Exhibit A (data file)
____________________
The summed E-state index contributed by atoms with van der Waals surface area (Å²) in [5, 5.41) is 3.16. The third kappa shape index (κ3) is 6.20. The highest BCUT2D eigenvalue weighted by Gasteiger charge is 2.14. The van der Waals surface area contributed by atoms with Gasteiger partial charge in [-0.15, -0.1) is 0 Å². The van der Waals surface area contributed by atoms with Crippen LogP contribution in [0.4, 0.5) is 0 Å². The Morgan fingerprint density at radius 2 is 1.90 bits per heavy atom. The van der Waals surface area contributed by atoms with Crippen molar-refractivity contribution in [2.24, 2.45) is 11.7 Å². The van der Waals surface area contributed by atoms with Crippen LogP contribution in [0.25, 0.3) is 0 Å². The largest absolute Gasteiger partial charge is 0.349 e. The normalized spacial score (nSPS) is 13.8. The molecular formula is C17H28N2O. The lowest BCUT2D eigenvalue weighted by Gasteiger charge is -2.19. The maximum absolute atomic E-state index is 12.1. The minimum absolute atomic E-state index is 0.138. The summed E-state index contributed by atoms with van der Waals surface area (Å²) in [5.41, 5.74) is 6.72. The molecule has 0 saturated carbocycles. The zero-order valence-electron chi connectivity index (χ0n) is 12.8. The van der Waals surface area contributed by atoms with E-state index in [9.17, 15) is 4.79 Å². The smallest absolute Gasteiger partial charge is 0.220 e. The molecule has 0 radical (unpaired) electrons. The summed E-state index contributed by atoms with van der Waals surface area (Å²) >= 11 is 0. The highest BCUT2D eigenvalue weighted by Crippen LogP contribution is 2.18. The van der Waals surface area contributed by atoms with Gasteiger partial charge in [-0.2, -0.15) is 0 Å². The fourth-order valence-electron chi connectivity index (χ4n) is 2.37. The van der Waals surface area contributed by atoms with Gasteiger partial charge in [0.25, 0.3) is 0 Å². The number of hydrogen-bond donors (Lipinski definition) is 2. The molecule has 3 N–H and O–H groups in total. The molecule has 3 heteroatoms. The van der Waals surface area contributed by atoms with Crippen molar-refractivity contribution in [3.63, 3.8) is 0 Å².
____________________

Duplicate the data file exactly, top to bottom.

The summed E-state index contributed by atoms with van der Waals surface area (Å²) in [5, 5.41) is 3.16. The third kappa shape index (κ3) is 6.20. The highest BCUT2D eigenvalue weighted by Gasteiger charge is 2.14. The van der Waals surface area contributed by atoms with Gasteiger partial charge in [-0.15, -0.1) is 0 Å². The van der Waals surface area contributed by atoms with Crippen LogP contribution in [0.4, 0.5) is 0 Å². The Morgan fingerprint density at radius 2 is 1.90 bits per heavy atom. The van der Waals surface area contributed by atoms with Crippen molar-refractivity contribution in [2.24, 2.45) is 11.7 Å². The van der Waals surface area contributed by atoms with Crippen LogP contribution in [0.25, 0.3) is 0 Å². The largest absolute Gasteiger partial charge is 0.349 e. The normalized spacial score (nSPS) is 13.8. The molecular formula is C17H28N2O. The lowest BCUT2D eigenvalue weighted by Gasteiger charge is -2.19. The maximum absolute atomic E-state index is 12.1. The minimum absolute atomic E-state index is 0.138. The summed E-state index contributed by atoms with van der Waals surface area (Å²) in [5.41, 5.74) is 6.72. The molecule has 0 saturated carbocycles. The zero-order valence-electron chi connectivity index (χ0n) is 12.8. The van der Waals surface area contributed by atoms with E-state index in [9.17, 15) is 4.79 Å². The smallest absolute Gasteiger partial charge is 0.220 e. The molecule has 0 radical (unpaired) electrons. The summed E-state index contributed by atoms with van der Waals surface area (Å²) >= 11 is 0. The highest BCUT2D eigenvalue weighted by Crippen LogP contribution is 2.18. The van der Waals surface area contributed by atoms with Gasteiger partial charge in [-0.2, -0.15) is 0 Å². The fourth-order valence-electron chi connectivity index (χ4n) is 2.37. The van der Waals surface area contributed by atoms with Gasteiger partial charge in [0.25, 0.3) is 0 Å². The number of hydrogen-bond donors (Lipinski definition) is 2. The molecule has 3 N–H and O–H groups in total. The molecule has 3 heteroatoms. The van der Waals surface area contributed by atoms with Crippen molar-refractivity contribution in [3.63, 3.8) is 0 Å².